by Adrian Ash
Was the People’s Bank of China really buying gold at the rate of 1 ounce in every 8 sold worldwide last quarter…?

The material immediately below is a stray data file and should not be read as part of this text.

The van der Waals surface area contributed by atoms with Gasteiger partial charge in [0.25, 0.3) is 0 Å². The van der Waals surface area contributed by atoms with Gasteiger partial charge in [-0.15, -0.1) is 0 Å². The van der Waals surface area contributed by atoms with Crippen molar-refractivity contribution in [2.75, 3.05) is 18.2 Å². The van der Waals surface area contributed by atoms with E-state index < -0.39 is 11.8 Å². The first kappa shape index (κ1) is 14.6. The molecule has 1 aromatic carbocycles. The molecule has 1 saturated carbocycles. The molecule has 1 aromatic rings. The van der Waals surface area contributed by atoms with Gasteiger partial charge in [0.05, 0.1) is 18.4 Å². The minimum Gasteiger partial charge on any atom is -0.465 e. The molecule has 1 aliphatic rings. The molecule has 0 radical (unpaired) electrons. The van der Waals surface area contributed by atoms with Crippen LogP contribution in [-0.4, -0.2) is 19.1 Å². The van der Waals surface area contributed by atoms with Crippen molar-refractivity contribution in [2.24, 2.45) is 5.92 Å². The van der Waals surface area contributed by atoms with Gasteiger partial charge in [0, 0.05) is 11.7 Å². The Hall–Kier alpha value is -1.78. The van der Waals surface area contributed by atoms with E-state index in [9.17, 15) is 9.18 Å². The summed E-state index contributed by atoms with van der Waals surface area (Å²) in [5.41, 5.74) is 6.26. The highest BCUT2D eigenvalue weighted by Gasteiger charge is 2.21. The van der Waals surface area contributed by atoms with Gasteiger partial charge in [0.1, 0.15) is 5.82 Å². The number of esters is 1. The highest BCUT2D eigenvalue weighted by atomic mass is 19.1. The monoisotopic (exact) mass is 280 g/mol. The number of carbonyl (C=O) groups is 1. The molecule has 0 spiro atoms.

At last, rapture is upon us see in its trade balance. The only current-account deficit in the region as Morgan Stanley notes, this gold-heavy outflow of cash also weighed on the Rupee's exchange rate in 2011, down 15% versus the Dollar as the currency markets tried to force an adjustment. Because even then, and with Rupee gold prices pushed to fresh record highs despite a 20% drop for US investors after September's top, India's full-year 2011 gold demand still rose from 2010 in Dollar terms, setting a fresh record of $46 billion on the World Gold Council's data, and equal to more than three-quarters of the country's current account deficit. "[We hope to] discourage imports so that the Rupee steadies against the Dollar," admitted a senior, unnamed official quoted by India Today after New Delhi raised import duties and handed a tax advantage to the domestic recycling lobby in January. Beijing's policy wonks are being equally coy about trying to dampen gold bullion imports just ever so slightly. But China's feint should remind precious-metals bulls that Asia's massive demand growth can pose a risk to itself. First, high prices could dissuade new buyers, as shown all too clearly by Western jewelry demand since 2005. A slow-down in GDP growth, worsened by a shrinking trade surplus, would make that risk worse. But for Asia's ravenous gold buying, state interference is perhaps the present threat, especially in a market averaging 36% compound growth by value each year since China began deregulating gold a decade ago. China's gold buyers have needed no help from over-excitable headlines. But they have needed Beijing's blessing to date. Adrian Ash Adrian Ash is head of research at BullionVault – the secure, low-cost gold and silver market for private investors online, where you can buy physical gold today vaulted in Zurich on $3 spreads and 0.8% dealing fees. (c) BullionVault 2012 9 Reposted with Permission by CoinWeek Please Note: This article is to inform your thinking, not lead it. Only you can decide the best place for your money, and any decision you make will put your money at risk. Information or data included here may have already been overtaken by events – and must be verified elsewhere – should you choose to act on it.